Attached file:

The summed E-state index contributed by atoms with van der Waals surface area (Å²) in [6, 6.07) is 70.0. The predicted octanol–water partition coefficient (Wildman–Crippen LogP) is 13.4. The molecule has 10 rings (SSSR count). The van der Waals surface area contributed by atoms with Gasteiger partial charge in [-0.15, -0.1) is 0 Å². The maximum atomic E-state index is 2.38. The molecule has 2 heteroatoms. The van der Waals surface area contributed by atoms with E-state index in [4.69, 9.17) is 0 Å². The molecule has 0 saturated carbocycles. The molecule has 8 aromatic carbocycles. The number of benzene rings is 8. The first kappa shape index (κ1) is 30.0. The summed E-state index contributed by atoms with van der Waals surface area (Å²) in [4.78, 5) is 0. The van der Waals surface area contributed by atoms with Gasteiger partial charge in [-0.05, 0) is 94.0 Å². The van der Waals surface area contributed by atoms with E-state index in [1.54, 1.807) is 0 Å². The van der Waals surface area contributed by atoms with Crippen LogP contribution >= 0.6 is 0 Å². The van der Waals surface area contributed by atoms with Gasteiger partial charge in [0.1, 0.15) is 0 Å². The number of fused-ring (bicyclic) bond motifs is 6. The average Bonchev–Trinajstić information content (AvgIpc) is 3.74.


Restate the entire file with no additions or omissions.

The summed E-state index contributed by atoms with van der Waals surface area (Å²) in [6, 6.07) is 70.0. The predicted octanol–water partition coefficient (Wildman–Crippen LogP) is 13.4. The molecule has 10 rings (SSSR count). The van der Waals surface area contributed by atoms with Gasteiger partial charge in [-0.15, -0.1) is 0 Å². The maximum atomic E-state index is 2.38. The molecule has 2 heteroatoms. The van der Waals surface area contributed by atoms with E-state index in [4.69, 9.17) is 0 Å². The molecule has 0 saturated carbocycles. The molecule has 8 aromatic carbocycles. The number of benzene rings is 8. The first kappa shape index (κ1) is 30.0. The summed E-state index contributed by atoms with van der Waals surface area (Å²) in [4.78, 5) is 0. The van der Waals surface area contributed by atoms with Gasteiger partial charge in [-0.05, 0) is 94.0 Å². The van der Waals surface area contributed by atoms with E-state index in [1.54, 1.807) is 0 Å². The van der Waals surface area contributed by atoms with Crippen LogP contribution >= 0.6 is 0 Å². The van der Waals surface area contributed by atoms with Gasteiger partial charge in [0.1, 0.15) is 0 Å². The number of fused-ring (bicyclic) bond motifs is 6. The average Bonchev–Trinajstić information content (AvgIpc) is 3.74.